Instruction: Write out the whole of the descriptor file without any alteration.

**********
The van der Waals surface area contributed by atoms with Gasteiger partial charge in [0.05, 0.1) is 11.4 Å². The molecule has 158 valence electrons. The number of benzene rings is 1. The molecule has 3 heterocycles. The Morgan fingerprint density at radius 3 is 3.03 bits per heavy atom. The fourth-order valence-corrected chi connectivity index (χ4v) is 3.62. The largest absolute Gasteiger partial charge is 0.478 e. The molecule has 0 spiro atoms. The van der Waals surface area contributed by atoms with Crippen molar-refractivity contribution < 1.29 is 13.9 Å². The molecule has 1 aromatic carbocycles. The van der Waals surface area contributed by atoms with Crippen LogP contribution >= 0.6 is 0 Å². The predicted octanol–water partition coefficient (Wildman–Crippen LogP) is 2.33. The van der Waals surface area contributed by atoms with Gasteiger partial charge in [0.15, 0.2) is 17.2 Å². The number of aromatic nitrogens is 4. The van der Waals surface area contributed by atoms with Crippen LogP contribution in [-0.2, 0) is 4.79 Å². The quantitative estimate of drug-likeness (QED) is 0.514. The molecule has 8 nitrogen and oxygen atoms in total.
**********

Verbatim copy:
The van der Waals surface area contributed by atoms with Gasteiger partial charge in [0.05, 0.1) is 11.4 Å². The molecule has 158 valence electrons. The number of benzene rings is 1. The molecule has 3 heterocycles. The Morgan fingerprint density at radius 3 is 3.03 bits per heavy atom. The fourth-order valence-corrected chi connectivity index (χ4v) is 3.62. The largest absolute Gasteiger partial charge is 0.478 e. The molecule has 0 spiro atoms. The van der Waals surface area contributed by atoms with Crippen molar-refractivity contribution < 1.29 is 13.9 Å². The molecule has 1 aromatic carbocycles. The van der Waals surface area contributed by atoms with Crippen LogP contribution >= 0.6 is 0 Å². The predicted octanol–water partition coefficient (Wildman–Crippen LogP) is 2.33. The van der Waals surface area contributed by atoms with Gasteiger partial charge in [0.15, 0.2) is 17.2 Å². The number of aromatic nitrogens is 4. The van der Waals surface area contributed by atoms with Crippen LogP contribution in [-0.2, 0) is 4.79 Å². The quantitative estimate of drug-likeness (QED) is 0.514. The molecule has 8 nitrogen and oxygen atoms in total.